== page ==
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I <3 House

I don't watch much TV, but I do like House. Admittedly I was more confused than impressed by the first episode I ever watched, but this was primarily my fault. The only thing I knew about it was that Hugh Laurie was the star, so naturally I assumed it was a comedy. It was only after 15 minutes of uncomfortably watching him trying to save a dying baby that my paradigms suddenly shifted, and it transformed from an incredibly bleak comedy to a refreshingly pacey and witty hospital drama. At that point I stopped watching, because I don't like dramas - especially dramas set in hospitals - even if they are refreshingly pacey and witty.

Luckily, tinyjo is more open-minded than me so she kept watching it, and I soon found myself joining her. House became the mainstream drama series that I've ever made time to watch. It was rather later that I was able to work out exactly what it was that I liked about it, but my hobby is over-thinking my feelings and I got there eventually.

I like House because he's a misanthrope who treats his patients as puzzles, his colleagues as incompetents and everyone else as an irritating distraction. The problems he solves are either trivial to someone with his knowledge, or ridiculously convoluted and solvable only by a combination of experimentation and inspiration. As a result, he's always either bored or stressed. Basically, I like him because - beneath his coat and stethoscope - he's an IT support guy. At last, a character who I can relate to! I know a fair few of y'all do support of one kind or another. Do you agree?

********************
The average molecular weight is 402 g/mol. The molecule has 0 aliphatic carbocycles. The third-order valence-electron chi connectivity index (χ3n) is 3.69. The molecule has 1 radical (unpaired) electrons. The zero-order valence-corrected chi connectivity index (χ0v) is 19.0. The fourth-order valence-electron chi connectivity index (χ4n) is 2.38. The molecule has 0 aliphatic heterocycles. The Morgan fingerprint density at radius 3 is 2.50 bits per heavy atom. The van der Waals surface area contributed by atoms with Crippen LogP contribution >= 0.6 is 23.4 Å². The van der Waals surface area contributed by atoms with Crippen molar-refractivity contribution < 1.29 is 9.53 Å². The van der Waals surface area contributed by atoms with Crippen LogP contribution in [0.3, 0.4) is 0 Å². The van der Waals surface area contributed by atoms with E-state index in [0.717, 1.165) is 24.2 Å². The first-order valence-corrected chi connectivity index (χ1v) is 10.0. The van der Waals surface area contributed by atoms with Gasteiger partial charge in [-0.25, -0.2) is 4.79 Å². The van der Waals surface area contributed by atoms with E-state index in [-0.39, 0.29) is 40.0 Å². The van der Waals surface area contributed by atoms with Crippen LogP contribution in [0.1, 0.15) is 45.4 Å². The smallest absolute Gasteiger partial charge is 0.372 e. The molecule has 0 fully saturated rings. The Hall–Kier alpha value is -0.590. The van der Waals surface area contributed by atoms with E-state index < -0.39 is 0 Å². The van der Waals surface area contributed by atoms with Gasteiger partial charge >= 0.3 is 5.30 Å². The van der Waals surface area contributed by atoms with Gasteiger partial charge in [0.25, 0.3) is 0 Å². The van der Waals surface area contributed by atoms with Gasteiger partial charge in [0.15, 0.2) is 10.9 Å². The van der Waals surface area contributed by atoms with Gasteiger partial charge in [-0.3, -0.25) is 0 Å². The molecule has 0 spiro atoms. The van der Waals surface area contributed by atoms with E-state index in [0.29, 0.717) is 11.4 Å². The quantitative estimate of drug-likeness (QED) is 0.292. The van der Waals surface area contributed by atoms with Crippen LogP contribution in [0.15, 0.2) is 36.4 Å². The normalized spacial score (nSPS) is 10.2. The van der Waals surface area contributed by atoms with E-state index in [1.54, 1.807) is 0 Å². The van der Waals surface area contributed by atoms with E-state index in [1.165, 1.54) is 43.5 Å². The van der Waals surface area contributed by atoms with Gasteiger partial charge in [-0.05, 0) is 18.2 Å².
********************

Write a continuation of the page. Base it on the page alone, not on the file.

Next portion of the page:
( 3 comments — Leave a comment )
Sep. 30th, 2007 03:33 pm (UTC)
I've never seen an episode of House, but my experience of accountancy is very much like what you're describing here.
Sep. 30th, 2007 07:34 pm (UTC)
I've recently been trying to persuade some incompetent service providers to provide a service - viz to run some of our numbers through a model we don't possess so that we can compare the output with the output from the model we do have.
The process of determining how exactly they had cocked up our input in order to produce the totally insane output that they provided us with, was immensely House-like - each new set of data found our inhouse modeller and I hunched over the figures saying "Well if they'd made error A then that would explain figures X Y and Q. But figure X could equally have been caused by error B. Figure Y could be casue by a combination of the two - or it could actually be a genuine model difference of the type we're looking for."
After a while we referred to it as "doing the House thing".
Oct. 1st, 2007 02:01 pm (UTC)
There was a Verity Stob on this subject:

( 3 comments — Leave a comment )


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